1940 Mercury Eight
Billed as “The Car That Truly Asks Why” the Mercury EIght would be the sole model produced under the Mercury's division of Ford Motor Company until 1952. Why ask Why? The marketing thought being that this car was a big car, but very economical to operate. Price points were right in the middle of the Ford V8 on the lower end, and the Lincoln Zephyr on the upper end. Art Deco Influenced Styling throughout, Ford became so successful with this car, that the marketing slogan changed to “Its made 150,000 owners change cars!”
Conjuring up the definition of “Barn Find” this example of a 1940 Mercury Eight shows in mostly original exterior and interior condition. A wonderful rust-free body repainted once, original chrome, original glass, original door panels, original frame, 1950's Western Auto Seat covers for front and rear seats, original headliner, and newly rebuilt upgraded engine.
Original rust-free body repainted over unsanded original color. Parts of fenders, and doors repaint has peeled, and reveals shiny original paint. Chrome is rust free, but some pitting, and silver overspray is present on headlight trim, and inside front bumper. Front window has been resealed with glazing, which is a bit rough, and the pop-up air vent in front of windshield, shows repaired and grey prime coat. Exterior trim is all present, and in fair condition. Front grille is original and presents in good condition. Restored red painted steel wheels, with 1950's Mercury moon hubcaps have new radial tires attached. Port-a-wall white side walls are present on all 4 tires.
An original headliner draped in Moquette Mohair fabric, as well as interior door panels, are in good condition. Window cranks, and door handles are missing from the inside of the doors. The seats are covered with a 1950's vinyl Western Auto covering that has a square tweed pattern, with blue surround, highlighted by white piping. It is in good condition with no visible rips or tears. In areas that can be seen of the original seat coverings, it appears that they too are covered in the original mohair and felt combination in matching tan. The original upholstery condition is not known and cannot be seen unless one destroys the vinyl coverings. Gorgeous dash instrumentation drips in Art Deco Style and is embedded behind glass covers in a dark steel grey metal field. Thin horizontal reproduction V groove pattern walnut panels replacing the original bakelite dash cover, frame the metal instrument panel, and include a concealed ashtray, as well as a glove box. Within the glove box is the original clock that came with the car, currently not hooked up. A Bakelite steering wheel shows minor cracking and has a beautiful ford symbol in the center. The shift lever is attached to the steering column, and a dual aftermarket gauge holder sits to the lower left and is missing 1 gauge.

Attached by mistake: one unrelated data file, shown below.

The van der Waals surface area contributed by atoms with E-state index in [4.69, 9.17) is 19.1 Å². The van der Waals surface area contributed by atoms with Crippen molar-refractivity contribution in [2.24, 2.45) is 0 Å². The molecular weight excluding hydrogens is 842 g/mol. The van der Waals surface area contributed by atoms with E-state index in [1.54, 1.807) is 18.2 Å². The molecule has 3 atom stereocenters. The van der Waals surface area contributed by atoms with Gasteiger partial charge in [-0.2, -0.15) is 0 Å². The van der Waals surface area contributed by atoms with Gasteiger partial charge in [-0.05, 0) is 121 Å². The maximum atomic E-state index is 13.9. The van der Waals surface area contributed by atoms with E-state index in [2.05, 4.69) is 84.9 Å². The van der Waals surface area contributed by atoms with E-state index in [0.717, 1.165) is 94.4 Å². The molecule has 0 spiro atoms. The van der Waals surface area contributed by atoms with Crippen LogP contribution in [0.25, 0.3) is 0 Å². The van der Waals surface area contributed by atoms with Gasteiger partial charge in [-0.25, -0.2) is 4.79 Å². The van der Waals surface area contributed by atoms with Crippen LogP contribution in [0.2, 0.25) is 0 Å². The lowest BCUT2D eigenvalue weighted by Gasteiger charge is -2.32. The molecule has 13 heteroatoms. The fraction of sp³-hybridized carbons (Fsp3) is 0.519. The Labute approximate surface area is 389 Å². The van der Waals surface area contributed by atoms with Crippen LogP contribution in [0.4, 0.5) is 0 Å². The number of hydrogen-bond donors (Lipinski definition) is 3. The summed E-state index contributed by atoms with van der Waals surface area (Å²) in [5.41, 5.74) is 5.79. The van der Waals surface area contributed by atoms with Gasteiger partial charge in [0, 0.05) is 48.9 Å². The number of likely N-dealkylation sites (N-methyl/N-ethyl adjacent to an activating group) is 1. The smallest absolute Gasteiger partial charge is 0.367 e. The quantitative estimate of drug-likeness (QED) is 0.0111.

A freshly rebuilt 1948 Mercury engine block, bored 60 thousandths over, with a 1950 Mercury crankshaft gives this engine a full 4-inch stroke. 2 Stromberg 94 carbs allow an Offenhauser intake to breathe in copious amounts of air and fuel. Topping the engine off are 2 Edelbrock aluminum high compression heads. A newer ignition adds reliability, and updated engine electrics. Under carriage appearance views as original, and presents surface rust, but nothing unremarkable.
This original exterior with a mechanically upgraded engine, goes further than a barn find, and definitely has the underpinnings to be restored or rodded. Not unlike an onion, as you peel off modifications that came with age and changing tastes, you'll find a pleasing center, that awaits your input for the eventual style it will take on. Extra rubber seals, new chrome headlight trims, window cranks, escutcheons, and other spare parts are included with this consignment.